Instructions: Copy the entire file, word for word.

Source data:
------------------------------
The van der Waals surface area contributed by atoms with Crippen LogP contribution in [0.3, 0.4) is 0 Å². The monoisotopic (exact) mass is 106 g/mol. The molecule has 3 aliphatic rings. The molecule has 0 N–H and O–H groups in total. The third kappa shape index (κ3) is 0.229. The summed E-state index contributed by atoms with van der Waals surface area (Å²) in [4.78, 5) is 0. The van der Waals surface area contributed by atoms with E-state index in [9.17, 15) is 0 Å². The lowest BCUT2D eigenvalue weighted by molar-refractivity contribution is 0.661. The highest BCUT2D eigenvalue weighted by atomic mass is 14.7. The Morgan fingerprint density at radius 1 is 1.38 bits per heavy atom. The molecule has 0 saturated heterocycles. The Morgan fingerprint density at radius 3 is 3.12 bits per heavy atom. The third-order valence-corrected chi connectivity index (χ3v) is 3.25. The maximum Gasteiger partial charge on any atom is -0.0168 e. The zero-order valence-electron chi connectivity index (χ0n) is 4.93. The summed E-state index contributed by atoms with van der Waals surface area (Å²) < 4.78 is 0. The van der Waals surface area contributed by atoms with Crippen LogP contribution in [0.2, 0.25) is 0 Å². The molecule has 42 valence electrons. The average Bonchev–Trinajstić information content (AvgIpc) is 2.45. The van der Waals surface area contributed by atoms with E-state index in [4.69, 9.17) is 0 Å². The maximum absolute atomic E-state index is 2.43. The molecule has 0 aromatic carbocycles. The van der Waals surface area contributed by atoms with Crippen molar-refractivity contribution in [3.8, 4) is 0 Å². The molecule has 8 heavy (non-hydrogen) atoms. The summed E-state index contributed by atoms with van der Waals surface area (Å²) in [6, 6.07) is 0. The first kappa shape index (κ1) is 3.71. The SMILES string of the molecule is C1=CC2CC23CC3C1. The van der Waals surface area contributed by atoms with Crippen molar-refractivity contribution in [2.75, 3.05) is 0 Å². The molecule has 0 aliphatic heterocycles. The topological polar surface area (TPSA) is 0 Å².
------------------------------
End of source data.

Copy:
The van der Waals surface area contributed by atoms with Crippen LogP contribution in [0.3, 0.4) is 0 Å². The monoisotopic (exact) mass is 106 g/mol. The molecule has 3 aliphatic rings. The molecule has 0 N–H and O–H groups in total. The third kappa shape index (κ3) is 0.229. The summed E-state index contributed by atoms with van der Waals surface area (Å²) in [4.78, 5) is 0. The van der Waals surface area contributed by atoms with E-state index in [9.17, 15) is 0 Å². The lowest BCUT2D eigenvalue weighted by molar-refractivity contribution is 0.661. The highest BCUT2D eigenvalue weighted by atomic mass is 14.7. The Morgan fingerprint density at radius 1 is 1.38 bits per heavy atom. The molecule has 0 saturated heterocycles. The Morgan fingerprint density at radius 3 is 3.12 bits per heavy atom. The third-order valence-corrected chi connectivity index (χ3v) is 3.25. The maximum Gasteiger partial charge on any atom is -0.0168 e. The zero-order valence-electron chi connectivity index (χ0n) is 4.93. The summed E-state index contributed by atoms with van der Waals surface area (Å²) < 4.78 is 0. The van der Waals surface area contributed by atoms with Crippen LogP contribution in [0.2, 0.25) is 0 Å². The molecule has 42 valence electrons. The average Bonchev–Trinajstić information content (AvgIpc) is 2.45. The van der Waals surface area contributed by atoms with E-state index in [4.69, 9.17) is 0 Å². The maximum absolute atomic E-state index is 2.43. The molecule has 0 aromatic carbocycles. The van der Waals surface area contributed by atoms with Crippen molar-refractivity contribution in [3.8, 4) is 0 Å². The molecule has 8 heavy (non-hydrogen) atoms. The summed E-state index contributed by atoms with van der Waals surface area (Å²) in [6, 6.07) is 0. The first kappa shape index (κ1) is 3.71. The SMILES string of the molecule is C1=CC2CC23CC3C1. The van der Waals surface area contributed by atoms with Crippen molar-refractivity contribution in [2.75, 3.05) is 0 Å². The molecule has 0 aliphatic heterocycles. The topological polar surface area (TPSA) is 0 Å².